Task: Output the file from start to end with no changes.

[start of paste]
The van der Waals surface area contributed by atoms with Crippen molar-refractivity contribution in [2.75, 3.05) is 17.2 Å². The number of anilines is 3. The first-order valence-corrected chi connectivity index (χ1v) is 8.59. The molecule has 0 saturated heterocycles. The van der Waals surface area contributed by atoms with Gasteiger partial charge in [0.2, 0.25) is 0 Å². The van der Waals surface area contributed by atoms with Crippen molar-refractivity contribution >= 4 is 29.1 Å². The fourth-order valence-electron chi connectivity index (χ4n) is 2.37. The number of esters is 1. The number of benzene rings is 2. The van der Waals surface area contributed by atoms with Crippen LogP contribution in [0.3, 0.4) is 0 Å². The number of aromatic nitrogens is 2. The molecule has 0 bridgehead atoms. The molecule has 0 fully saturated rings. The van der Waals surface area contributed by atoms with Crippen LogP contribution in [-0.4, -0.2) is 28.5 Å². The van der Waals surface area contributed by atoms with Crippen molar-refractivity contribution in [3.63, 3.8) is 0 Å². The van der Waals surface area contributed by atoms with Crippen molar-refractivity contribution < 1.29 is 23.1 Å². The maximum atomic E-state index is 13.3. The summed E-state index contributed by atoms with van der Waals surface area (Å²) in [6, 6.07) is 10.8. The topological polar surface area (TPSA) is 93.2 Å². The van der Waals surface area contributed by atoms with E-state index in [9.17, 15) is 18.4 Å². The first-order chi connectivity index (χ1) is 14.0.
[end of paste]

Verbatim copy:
The van der Waals surface area contributed by atoms with Crippen molar-refractivity contribution in [2.75, 3.05) is 17.2 Å². The number of anilines is 3. The first-order valence-corrected chi connectivity index (χ1v) is 8.59. The molecule has 0 saturated heterocycles. The van der Waals surface area contributed by atoms with Gasteiger partial charge in [0.2, 0.25) is 0 Å². The van der Waals surface area contributed by atoms with Crippen molar-refractivity contribution >= 4 is 29.1 Å². The fourth-order valence-electron chi connectivity index (χ4n) is 2.37. The number of esters is 1. The number of benzene rings is 2. The van der Waals surface area contributed by atoms with Crippen LogP contribution in [0.3, 0.4) is 0 Å². The number of aromatic nitrogens is 2. The molecule has 0 bridgehead atoms. The molecule has 0 fully saturated rings. The van der Waals surface area contributed by atoms with Crippen LogP contribution in [-0.4, -0.2) is 28.5 Å². The van der Waals surface area contributed by atoms with Crippen molar-refractivity contribution in [3.63, 3.8) is 0 Å². The van der Waals surface area contributed by atoms with Crippen molar-refractivity contribution < 1.29 is 23.1 Å². The maximum atomic E-state index is 13.3. The summed E-state index contributed by atoms with van der Waals surface area (Å²) in [6, 6.07) is 10.8. The topological polar surface area (TPSA) is 93.2 Å². The van der Waals surface area contributed by atoms with E-state index in [9.17, 15) is 18.4 Å². The first-order chi connectivity index (χ1) is 14.0.